Greek trial of volunteer migrant rescuers to resume Friday

MYTILENE, Greece (AP) — Two dozen Greek and foreign aid workers and volunteers who participated in migrant rescue operations on an eastern Greek island have gone on trial in a smuggling-related case that’s been widely criticized by human rights groups.

The 24 defendants deny all the charges, saying they did nothing more than help rescue people whose lives were in danger. The trial in the town of Mytilene on Lesbos began Tuesday and was adjourned until Friday.

The aid workers include prominent Syrian human rights worker Sarah Mardini, a refugee herself and competitive swimmer whose sister Yusra Mardini was part of the refugee swimming team at the Olympic Games in Rio de Janeiro in 2016 and Tokyo in 2021. The sisters’ story was made into a Netflix movie.

Mardini, who was not present for Tuesday’s hearing, and fellow volunteer Sean Binder spent more than three months in jail in Lesbos after their 2018 arrest on misdemeanor charges including espionage, forgery and unlawful use of radio frequencies.

The case was initially set to go ahead in 2021 but was postponed over procedural issues. The two are also under investigation for felonies, but no such charges have yet been brought.

“What is on trial today is human rights. That is the fundamental problem,” Binder said outside court before Tuesday’s hearing.

“We are desperate to go to trial because what we did was legal,” Binder said. “And we need the judge to acknowledge that we need to get through this, because until then, there is a shadow of doubt, not over me alone, but over anybody who does search and rescue.”

Defense lawyers filed objections Tuesday on procedural issues regarding the way the prosecution has been handled, said Cleo Papapantoleon, one of the lawyers, adding that the court could rule on the objections when it reconvenes on Friday.

“We’ve spent the entire morning giving reason after reason, irrefutable reasons why this trial could not continue. Because the prosecution has made mistake after mistake, they’ve violated our human rights, they’ve made procedural errors,” Binder said after the adjournment.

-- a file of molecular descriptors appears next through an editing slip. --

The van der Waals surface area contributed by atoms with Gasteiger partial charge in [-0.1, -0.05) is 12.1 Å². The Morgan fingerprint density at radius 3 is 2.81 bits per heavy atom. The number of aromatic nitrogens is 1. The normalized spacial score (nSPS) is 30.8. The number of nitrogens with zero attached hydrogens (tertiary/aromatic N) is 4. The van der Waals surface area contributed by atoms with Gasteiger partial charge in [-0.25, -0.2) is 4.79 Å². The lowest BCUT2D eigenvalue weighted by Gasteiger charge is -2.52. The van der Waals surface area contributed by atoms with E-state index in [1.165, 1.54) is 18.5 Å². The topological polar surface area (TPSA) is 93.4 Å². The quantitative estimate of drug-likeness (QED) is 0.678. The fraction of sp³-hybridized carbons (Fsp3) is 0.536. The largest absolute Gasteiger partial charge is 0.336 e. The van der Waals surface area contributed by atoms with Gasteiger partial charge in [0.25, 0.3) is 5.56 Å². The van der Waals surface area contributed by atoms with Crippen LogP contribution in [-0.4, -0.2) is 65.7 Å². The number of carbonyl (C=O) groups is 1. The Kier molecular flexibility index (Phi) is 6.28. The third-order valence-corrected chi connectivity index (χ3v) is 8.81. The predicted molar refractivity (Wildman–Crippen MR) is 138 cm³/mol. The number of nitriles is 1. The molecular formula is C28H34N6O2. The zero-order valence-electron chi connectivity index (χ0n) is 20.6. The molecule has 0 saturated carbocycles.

“All we’re asking for, all our lawyers have demanded, is that the rule of law is respected, that Greek laws are respected. We want the rule of law. And now we’ll find out on Friday whether we get the rule of law or the rule of flaws,” he added.

Human rights group Amnesty International has described the case against the aid workers as “farcical” and called on Greek authorities to drop the charges.

“Sarah and Sean did what any of us should do if we were in their position. Helping people at risk of drowning in one of the deadliest sea routes in Europe and assisting them on the shoreline is not a crime,” Nils Muiznieks, director of Amnesty’s European Regional Office, said in a statement ahead of Tuesday’s hearing.

“This trial reveals how the Greek authorities will go to extreme lengths to deter humanitarian assistance and discourage migrants and refugees from seeking safety on the country’s shores, something which we see in a number of European countries,” he said. “It is farcical that this trial is even taking place.”

Greece, which saw around a million migrants and refugees cross to its shores from nearby Turkey at the height of the refugee crisis in 2015, has clamped down on migration, erecting a fence along much of its land border with Turkey and increasing sea patrols near its islands.

Greek officials say they have a strict but fair migration policy. They also deny, despite increasing evidence to the contrary, conducting illegal summary deportations of people arriving on Greek territory without allowing them to apply for asylum, a procedure known as “pushbacks.”


Becatoros contributed from Athens, Greece.


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